After spending the last six months telling us that the GSP+ concession would be renewed, the government seems to have thrown in the towel, barely three weeks after submitting the application for renewal. Perhaps bailouts are in fashion or perhaps the case was doomed from the start but either way the industry seems set to receive US$150m.
The question is: is there an alternative? In the case of the financial crisis plaguing the rest of the world I would say no, in Sri Lanka's case, yes.
To start, lets just examine the nature of this industry. Prior to WWII the garment industry existed as an industry proper only in Europe and America, everywhere else it was a cottage industry of local tailors and seamstresses.
After WWII factories were set up in cheap locations overseas, starting with East Asia, Japan, South Korea, Taiwan, later Southeast Asia, Hong Kong, Singapore and so forth. Garments are an excellent way for a low-income country to grow because it uses a lot of cheap labour. As the country develops, wages rise and the industry moves elsewhere. A misguided attempt to protect Western manufacturers in the 1970's - the Multi Fibre Agreement (MFA) resulted in the industry spreading to areas that had never seen any kind of industrialisation, like in Africa. The MFA allocated quotas on a geographic basis so manufacturers sought out any location that had a quota.
Therefore the garment industry is unlikely to stay anywhere unchanged, it evolves and moves when costs rise. Take the example of Hong Kong, once a cheap manufacturing location now transformed into a fashion centre, design centre, buying centre with limited high end manufacture.
If Sri Lanka's industry is to survive they need to look at Hong Kong and plan. Unfortunately, in order to evolve to that stage requires certain things that Hong KOng, as a crown colony enjoyed: stability, the rule of law and good governance. For the moment at least, these are things beyond the bounds of possibility so any hard headed industrialist needs to look to other means of survival.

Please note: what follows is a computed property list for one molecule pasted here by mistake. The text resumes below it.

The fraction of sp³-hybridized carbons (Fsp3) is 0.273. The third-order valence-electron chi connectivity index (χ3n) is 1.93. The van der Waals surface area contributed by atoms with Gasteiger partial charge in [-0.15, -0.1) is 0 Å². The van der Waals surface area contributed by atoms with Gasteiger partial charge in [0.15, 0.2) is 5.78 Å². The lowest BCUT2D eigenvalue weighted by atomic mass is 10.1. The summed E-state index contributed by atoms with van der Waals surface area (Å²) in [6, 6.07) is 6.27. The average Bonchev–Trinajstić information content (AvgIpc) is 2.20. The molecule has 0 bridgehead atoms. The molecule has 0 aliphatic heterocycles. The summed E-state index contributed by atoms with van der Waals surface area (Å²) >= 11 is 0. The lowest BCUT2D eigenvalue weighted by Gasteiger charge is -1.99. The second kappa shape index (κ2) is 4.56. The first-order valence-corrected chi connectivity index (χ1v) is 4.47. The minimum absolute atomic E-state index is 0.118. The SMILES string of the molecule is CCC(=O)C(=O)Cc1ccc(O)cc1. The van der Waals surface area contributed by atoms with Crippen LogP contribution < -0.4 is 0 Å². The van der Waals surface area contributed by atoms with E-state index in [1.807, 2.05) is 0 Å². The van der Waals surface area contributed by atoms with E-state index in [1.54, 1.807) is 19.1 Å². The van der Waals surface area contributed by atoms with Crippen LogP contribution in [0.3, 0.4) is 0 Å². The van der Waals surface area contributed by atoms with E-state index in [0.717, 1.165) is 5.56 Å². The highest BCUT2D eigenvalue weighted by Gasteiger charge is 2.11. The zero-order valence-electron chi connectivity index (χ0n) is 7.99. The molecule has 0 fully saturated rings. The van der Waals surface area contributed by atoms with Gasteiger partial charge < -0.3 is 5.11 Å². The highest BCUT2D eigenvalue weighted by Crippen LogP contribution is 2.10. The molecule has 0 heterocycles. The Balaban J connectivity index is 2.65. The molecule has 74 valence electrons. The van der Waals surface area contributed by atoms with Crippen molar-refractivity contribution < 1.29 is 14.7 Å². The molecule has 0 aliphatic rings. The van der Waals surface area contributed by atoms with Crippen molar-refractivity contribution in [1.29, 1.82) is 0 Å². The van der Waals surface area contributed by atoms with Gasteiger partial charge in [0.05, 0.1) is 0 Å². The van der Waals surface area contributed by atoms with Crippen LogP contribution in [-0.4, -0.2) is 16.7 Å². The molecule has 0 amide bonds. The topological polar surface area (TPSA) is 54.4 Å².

Coming back to the question in hand, is there anything else that the Government can do, short of pouring taxpayers money into the industry? To answer this question, lets look at the fundamental problem facing the industry: high costs (compared to location in Vietnam, China and elsewhere). What can the Government do to help?
Well, for start, how about controlling inflation? If inflation is under control, then costs are automatically under control, right? at least workers will not have to demand exorbitant wages, just to live.
How about controlling power costs? The CEB is notoriously inefficient, power piracy is rampant and the bill winds up mainly in the hands of industry.
The same is true of fuel costs. At the current price of oil the Government is set to make windfall profits at the CPC, a hidden tax in other words. Now I have no objection to fuel taxes, many countries use them and they have their place but why not make it transparent by returning to the pricing formula and adding a transparent tax on that? The moment the tax becomes visible the government will be under pressure to keep the tax to the minimum : which is also good, rather than taking the money through the back door which means less accountability and probably higher cost. How about reforming the CPC as well? Waste, inefficiency and everything else is added on to the fuel bill that you and I pay.
How about improving productivity through better infrastructure? Clogged roads, inefficient ports, onerous bureaucracy at the customs and everywhere else - all these add to costs and make life a lot harder for struggling businessmen.
Unfortunately all of the above is only possible by treading the path that is hard and narrow, in the log run it is the only way out, but headline grabbing bailouts are an easy temporary fix. A fellow called James Manor wrote a book on SWRD Bnadaranaike called the "The Expedient Utopian" - something that typifies much of the post independence rule.